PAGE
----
Lawsuit alleges civil rights violation by Johnstown police

A federal lawsuit against the Johnstown Police Department and two of their officers alleges they violated the civil rights of two black men in a car after they illegally ran over and berated them during a traffic obstruction in 2019.

“It is important to note that at this point in time plaintiffs had not committed any offenses or vehicle and traffic law violations and there was no reason for the defendants to believe that a crime was committed,” the lawsuit reads last week was filed in the north borough of New York.

The lawsuit alleges that Mazell York of Gloversville was driving its gray Nissan in neighboring Johnstown with his 3-year-old daughter in the back seat and Amsterdam-based Michael McDonald, 35, in the front when the car stopped in the afternoon hours of December 30 , 2019 by Officer Blaine Walker.

He was assisted by another officer who was referred to as “John Doe” in the legal records.

The two officers, along with the city and police, were named as defendants in the civil lawsuit, which sought monetary damages and legal fees.

On Wednesday, Johnstown Police Chief David Gilbo said the lawsuit had been passed on to Michael Poulin, the city’s attorney. He declined to comment, citing the pending litigation.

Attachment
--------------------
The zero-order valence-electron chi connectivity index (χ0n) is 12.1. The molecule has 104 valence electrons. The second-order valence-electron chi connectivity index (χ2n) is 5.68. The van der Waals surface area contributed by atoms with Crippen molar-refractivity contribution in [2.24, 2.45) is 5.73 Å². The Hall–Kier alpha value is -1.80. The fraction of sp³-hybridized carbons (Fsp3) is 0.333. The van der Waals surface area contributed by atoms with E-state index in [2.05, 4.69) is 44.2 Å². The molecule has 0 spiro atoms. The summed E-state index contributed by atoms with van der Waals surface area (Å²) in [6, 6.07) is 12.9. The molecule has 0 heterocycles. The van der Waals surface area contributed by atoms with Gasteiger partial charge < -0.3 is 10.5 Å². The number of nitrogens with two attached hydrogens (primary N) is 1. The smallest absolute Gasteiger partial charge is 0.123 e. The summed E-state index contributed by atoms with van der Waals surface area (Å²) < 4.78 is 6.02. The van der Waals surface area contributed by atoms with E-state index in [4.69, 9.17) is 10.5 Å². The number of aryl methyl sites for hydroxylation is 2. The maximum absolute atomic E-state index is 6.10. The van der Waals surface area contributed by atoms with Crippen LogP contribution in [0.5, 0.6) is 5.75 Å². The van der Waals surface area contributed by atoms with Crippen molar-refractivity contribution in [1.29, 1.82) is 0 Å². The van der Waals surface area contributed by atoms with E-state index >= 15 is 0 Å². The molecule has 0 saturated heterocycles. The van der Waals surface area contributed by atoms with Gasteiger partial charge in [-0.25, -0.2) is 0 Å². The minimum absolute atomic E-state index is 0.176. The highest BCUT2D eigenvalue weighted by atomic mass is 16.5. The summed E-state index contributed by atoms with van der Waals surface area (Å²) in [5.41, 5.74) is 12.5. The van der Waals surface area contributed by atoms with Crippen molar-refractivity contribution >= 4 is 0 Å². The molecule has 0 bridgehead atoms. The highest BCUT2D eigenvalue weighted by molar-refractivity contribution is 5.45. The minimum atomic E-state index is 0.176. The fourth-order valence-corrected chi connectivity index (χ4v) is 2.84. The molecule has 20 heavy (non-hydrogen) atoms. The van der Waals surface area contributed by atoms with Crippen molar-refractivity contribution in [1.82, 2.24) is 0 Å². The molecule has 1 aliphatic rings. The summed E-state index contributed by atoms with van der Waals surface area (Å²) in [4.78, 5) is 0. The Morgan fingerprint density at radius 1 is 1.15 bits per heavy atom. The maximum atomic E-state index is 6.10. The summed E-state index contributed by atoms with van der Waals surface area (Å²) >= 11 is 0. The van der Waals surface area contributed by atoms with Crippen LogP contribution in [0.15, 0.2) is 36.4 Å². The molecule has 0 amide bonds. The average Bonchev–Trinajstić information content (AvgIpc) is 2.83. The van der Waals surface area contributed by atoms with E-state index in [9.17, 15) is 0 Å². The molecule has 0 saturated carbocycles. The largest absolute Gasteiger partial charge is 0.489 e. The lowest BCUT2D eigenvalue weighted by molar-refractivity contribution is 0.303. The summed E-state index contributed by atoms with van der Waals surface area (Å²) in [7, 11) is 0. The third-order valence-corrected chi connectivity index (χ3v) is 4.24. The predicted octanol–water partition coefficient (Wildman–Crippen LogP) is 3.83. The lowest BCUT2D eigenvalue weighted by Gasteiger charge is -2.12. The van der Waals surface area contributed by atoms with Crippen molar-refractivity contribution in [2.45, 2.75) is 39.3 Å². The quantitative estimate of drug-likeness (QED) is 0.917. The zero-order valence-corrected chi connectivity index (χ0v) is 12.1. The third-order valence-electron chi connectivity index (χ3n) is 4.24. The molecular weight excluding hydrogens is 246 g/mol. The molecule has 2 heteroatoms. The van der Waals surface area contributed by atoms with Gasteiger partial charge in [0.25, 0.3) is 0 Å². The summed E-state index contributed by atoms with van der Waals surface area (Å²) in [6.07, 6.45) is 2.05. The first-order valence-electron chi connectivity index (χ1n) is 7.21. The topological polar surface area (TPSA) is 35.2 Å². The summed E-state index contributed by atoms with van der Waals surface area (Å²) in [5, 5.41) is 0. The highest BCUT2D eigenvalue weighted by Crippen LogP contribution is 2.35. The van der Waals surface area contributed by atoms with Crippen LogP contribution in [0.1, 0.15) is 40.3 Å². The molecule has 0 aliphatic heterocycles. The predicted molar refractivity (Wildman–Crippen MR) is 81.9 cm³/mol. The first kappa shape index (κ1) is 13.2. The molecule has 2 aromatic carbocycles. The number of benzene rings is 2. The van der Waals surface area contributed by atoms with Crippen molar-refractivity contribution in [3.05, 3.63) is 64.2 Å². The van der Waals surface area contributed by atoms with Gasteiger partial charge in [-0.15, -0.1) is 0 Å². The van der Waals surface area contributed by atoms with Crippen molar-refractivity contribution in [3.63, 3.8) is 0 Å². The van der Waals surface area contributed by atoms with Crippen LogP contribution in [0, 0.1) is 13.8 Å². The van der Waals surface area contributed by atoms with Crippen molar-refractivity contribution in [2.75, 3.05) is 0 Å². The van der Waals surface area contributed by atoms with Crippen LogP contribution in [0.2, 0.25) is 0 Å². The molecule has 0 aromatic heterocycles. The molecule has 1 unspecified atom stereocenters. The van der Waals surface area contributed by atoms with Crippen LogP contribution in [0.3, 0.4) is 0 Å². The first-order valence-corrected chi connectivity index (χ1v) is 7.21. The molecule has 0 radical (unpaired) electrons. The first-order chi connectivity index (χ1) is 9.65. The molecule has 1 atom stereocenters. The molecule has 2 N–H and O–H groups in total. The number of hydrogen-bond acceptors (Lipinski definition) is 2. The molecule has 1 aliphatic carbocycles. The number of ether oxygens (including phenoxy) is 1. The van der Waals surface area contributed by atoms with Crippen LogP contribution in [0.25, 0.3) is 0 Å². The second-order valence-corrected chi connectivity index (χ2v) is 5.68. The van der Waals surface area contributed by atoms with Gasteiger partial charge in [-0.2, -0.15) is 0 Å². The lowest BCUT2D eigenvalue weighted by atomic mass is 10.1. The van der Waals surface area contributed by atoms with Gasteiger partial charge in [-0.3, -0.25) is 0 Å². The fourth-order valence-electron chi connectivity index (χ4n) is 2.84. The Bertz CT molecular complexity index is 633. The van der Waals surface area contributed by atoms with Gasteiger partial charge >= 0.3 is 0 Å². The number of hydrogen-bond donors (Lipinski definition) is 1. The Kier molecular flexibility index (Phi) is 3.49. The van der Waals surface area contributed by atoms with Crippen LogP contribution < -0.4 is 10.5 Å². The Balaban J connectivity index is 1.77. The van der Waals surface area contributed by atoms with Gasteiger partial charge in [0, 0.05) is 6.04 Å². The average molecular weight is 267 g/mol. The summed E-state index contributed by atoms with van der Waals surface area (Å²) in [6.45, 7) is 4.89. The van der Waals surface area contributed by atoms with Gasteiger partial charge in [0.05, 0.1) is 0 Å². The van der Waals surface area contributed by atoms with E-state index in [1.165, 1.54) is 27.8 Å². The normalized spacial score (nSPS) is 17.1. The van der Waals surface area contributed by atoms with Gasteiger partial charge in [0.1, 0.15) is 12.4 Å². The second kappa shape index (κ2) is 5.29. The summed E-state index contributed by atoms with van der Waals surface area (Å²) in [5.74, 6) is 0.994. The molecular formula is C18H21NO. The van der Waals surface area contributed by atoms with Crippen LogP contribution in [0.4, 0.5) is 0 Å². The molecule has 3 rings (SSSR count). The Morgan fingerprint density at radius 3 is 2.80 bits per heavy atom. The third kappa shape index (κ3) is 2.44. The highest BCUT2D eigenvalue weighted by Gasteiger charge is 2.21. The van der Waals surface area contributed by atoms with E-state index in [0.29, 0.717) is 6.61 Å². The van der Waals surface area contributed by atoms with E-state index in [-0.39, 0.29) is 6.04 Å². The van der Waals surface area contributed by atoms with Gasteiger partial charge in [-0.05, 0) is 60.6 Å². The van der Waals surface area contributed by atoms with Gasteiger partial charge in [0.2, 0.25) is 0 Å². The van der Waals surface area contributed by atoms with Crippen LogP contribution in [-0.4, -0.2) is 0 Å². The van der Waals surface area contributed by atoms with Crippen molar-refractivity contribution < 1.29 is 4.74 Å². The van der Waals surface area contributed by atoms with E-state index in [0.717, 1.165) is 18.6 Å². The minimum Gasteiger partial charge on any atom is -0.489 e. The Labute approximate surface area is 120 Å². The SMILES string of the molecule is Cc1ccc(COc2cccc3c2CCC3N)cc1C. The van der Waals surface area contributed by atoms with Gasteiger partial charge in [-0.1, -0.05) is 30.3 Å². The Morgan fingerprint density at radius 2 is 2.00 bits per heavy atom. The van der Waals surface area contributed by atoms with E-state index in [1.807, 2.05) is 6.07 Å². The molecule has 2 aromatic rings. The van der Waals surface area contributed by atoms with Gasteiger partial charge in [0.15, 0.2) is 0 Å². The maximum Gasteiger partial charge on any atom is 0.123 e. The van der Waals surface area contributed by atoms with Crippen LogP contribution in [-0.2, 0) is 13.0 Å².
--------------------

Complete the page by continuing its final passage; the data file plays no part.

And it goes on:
Poulin did not respond to messages asking for a comment on the case left by a member of the City Hall or a number listed for his private practice in Northville.

The legal document says that after Walker stopped the car, he ordered York, 26, out of the vehicle and accused him and McDonald of “picking up” and “dropping off” drugs at a Byard Street residence in Johnstown.

Attorney Daniel Smalls, who represents the plaintiffs, said at the time when McDonald had a girlfriend in Johnstown.

York repeatedly demanded to know why he was incarcerated, and the lawsuit alleges that his daughter was crying hysterically as the incident unfolded.

The officer later told the lawsuit that he ran him over because York had an object hanging on the rearview mirror of the car for which he had received a traffic ticket.

The ticket was subsequently dismissed by a judge in Johnstown City Court, the lawsuit said.

At one point during the roughly 20-minute encounter, according to the court records, Walker said to York and McDonald as they protested his questions about alleged drug activities, “I’m the police, I can do this.”

“It should be noted that none of the plaintiffs were the subject of a drug test,” the lawsuit said. “The actions of the defendants violated the plaintiffs’ clearly defined and well-established federal constitutional rights, including freedom from improper confiscation and malicious prosecution.”

In the court record, the other police officer is also accused of standing by and not intervening, and the police department is accused of not properly training their officers. She also accused Johnstown of failing to monitor the police and of failing to hold them accountable for “acting beyond the scope of their duties and job description.”

As a result, according to court records, the plaintiffs suffered “severe emotional distress” because the two officers’ behavior was “extreme and outrageous”.

The plaintiffs are represented by Schenectady-based attorney Daniel Smalls.

Comments are closed.